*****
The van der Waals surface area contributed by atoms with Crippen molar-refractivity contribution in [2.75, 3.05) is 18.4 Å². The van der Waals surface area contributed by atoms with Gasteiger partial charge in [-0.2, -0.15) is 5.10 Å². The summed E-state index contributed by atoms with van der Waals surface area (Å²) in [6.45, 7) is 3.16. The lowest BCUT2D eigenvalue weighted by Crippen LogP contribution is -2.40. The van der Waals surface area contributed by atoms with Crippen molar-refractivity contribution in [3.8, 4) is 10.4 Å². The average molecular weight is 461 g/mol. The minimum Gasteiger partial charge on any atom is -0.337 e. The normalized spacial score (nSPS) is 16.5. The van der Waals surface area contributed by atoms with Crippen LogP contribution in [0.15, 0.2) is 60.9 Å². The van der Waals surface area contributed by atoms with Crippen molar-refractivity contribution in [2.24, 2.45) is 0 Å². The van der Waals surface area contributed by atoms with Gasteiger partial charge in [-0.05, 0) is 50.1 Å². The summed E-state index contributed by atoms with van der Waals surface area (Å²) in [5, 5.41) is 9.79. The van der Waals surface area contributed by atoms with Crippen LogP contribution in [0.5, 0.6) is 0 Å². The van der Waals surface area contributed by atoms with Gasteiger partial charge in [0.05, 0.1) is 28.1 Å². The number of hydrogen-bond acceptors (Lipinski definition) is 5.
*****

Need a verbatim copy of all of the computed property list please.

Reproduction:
The van der Waals surface area contributed by atoms with Crippen molar-refractivity contribution in [2.75, 3.05) is 18.4 Å². The van der Waals surface area contributed by atoms with Gasteiger partial charge in [-0.2, -0.15) is 5.10 Å². The summed E-state index contributed by atoms with van der Waals surface area (Å²) in [6.45, 7) is 3.16. The lowest BCUT2D eigenvalue weighted by Crippen LogP contribution is -2.40. The van der Waals surface area contributed by atoms with Crippen molar-refractivity contribution in [3.8, 4) is 10.4 Å². The average molecular weight is 461 g/mol. The minimum Gasteiger partial charge on any atom is -0.337 e. The normalized spacial score (nSPS) is 16.5. The van der Waals surface area contributed by atoms with Crippen LogP contribution in [0.15, 0.2) is 60.9 Å². The van der Waals surface area contributed by atoms with Crippen molar-refractivity contribution in [2.24, 2.45) is 0 Å². The van der Waals surface area contributed by atoms with Gasteiger partial charge in [-0.05, 0) is 50.1 Å². The summed E-state index contributed by atoms with van der Waals surface area (Å²) in [5, 5.41) is 9.79. The van der Waals surface area contributed by atoms with Crippen LogP contribution in [0.5, 0.6) is 0 Å². The van der Waals surface area contributed by atoms with Gasteiger partial charge in [0.05, 0.1) is 28.1 Å². The number of hydrogen-bond acceptors (Lipinski definition) is 5.